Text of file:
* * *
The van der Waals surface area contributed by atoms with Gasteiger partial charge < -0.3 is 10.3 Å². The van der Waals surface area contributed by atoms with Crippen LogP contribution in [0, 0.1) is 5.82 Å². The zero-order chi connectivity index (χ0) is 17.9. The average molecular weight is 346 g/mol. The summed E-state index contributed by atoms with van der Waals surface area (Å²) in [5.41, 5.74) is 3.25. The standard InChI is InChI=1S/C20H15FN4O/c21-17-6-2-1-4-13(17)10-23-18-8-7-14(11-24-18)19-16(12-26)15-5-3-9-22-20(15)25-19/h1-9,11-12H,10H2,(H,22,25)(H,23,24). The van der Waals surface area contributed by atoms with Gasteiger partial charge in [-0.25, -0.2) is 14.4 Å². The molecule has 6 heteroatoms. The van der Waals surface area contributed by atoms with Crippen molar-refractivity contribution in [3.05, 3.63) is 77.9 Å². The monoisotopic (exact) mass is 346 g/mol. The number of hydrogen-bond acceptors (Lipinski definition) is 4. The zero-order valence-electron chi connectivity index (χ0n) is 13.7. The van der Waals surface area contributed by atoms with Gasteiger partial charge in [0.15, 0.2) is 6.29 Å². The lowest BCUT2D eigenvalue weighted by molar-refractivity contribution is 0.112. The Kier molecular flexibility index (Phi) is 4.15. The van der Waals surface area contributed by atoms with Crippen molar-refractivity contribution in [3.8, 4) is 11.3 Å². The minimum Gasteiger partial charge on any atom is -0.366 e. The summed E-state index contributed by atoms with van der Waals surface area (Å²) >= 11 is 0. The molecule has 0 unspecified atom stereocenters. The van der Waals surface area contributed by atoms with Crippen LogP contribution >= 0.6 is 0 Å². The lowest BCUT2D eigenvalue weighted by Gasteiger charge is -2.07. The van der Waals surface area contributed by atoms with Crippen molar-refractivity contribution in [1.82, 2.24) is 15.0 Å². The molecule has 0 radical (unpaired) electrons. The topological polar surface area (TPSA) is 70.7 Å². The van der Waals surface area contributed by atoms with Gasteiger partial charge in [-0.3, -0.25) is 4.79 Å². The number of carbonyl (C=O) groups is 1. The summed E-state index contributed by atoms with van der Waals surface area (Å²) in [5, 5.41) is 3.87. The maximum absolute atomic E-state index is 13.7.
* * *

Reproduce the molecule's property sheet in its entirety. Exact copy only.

The van der Waals surface area contributed by atoms with Gasteiger partial charge < -0.3 is 10.3 Å². The van der Waals surface area contributed by atoms with Crippen LogP contribution in [0, 0.1) is 5.82 Å². The zero-order chi connectivity index (χ0) is 17.9. The average molecular weight is 346 g/mol. The summed E-state index contributed by atoms with van der Waals surface area (Å²) in [5.41, 5.74) is 3.25. The standard InChI is InChI=1S/C20H15FN4O/c21-17-6-2-1-4-13(17)10-23-18-8-7-14(11-24-18)19-16(12-26)15-5-3-9-22-20(15)25-19/h1-9,11-12H,10H2,(H,22,25)(H,23,24). The van der Waals surface area contributed by atoms with Gasteiger partial charge in [-0.25, -0.2) is 14.4 Å². The molecule has 6 heteroatoms. The van der Waals surface area contributed by atoms with Crippen molar-refractivity contribution in [3.05, 3.63) is 77.9 Å². The monoisotopic (exact) mass is 346 g/mol. The number of hydrogen-bond acceptors (Lipinski definition) is 4. The zero-order valence-electron chi connectivity index (χ0n) is 13.7. The van der Waals surface area contributed by atoms with Gasteiger partial charge in [0.15, 0.2) is 6.29 Å². The lowest BCUT2D eigenvalue weighted by molar-refractivity contribution is 0.112. The Kier molecular flexibility index (Phi) is 4.15. The van der Waals surface area contributed by atoms with Crippen molar-refractivity contribution in [3.8, 4) is 11.3 Å². The minimum Gasteiger partial charge on any atom is -0.366 e. The summed E-state index contributed by atoms with van der Waals surface area (Å²) >= 11 is 0. The molecule has 0 unspecified atom stereocenters. The van der Waals surface area contributed by atoms with Crippen LogP contribution >= 0.6 is 0 Å². The lowest BCUT2D eigenvalue weighted by Gasteiger charge is -2.07. The van der Waals surface area contributed by atoms with Crippen molar-refractivity contribution in [1.82, 2.24) is 15.0 Å². The molecule has 0 radical (unpaired) electrons. The topological polar surface area (TPSA) is 70.7 Å². The van der Waals surface area contributed by atoms with Gasteiger partial charge in [-0.3, -0.25) is 4.79 Å². The number of carbonyl (C=O) groups is 1. The summed E-state index contributed by atoms with van der Waals surface area (Å²) in [5, 5.41) is 3.87. The maximum absolute atomic E-state index is 13.7.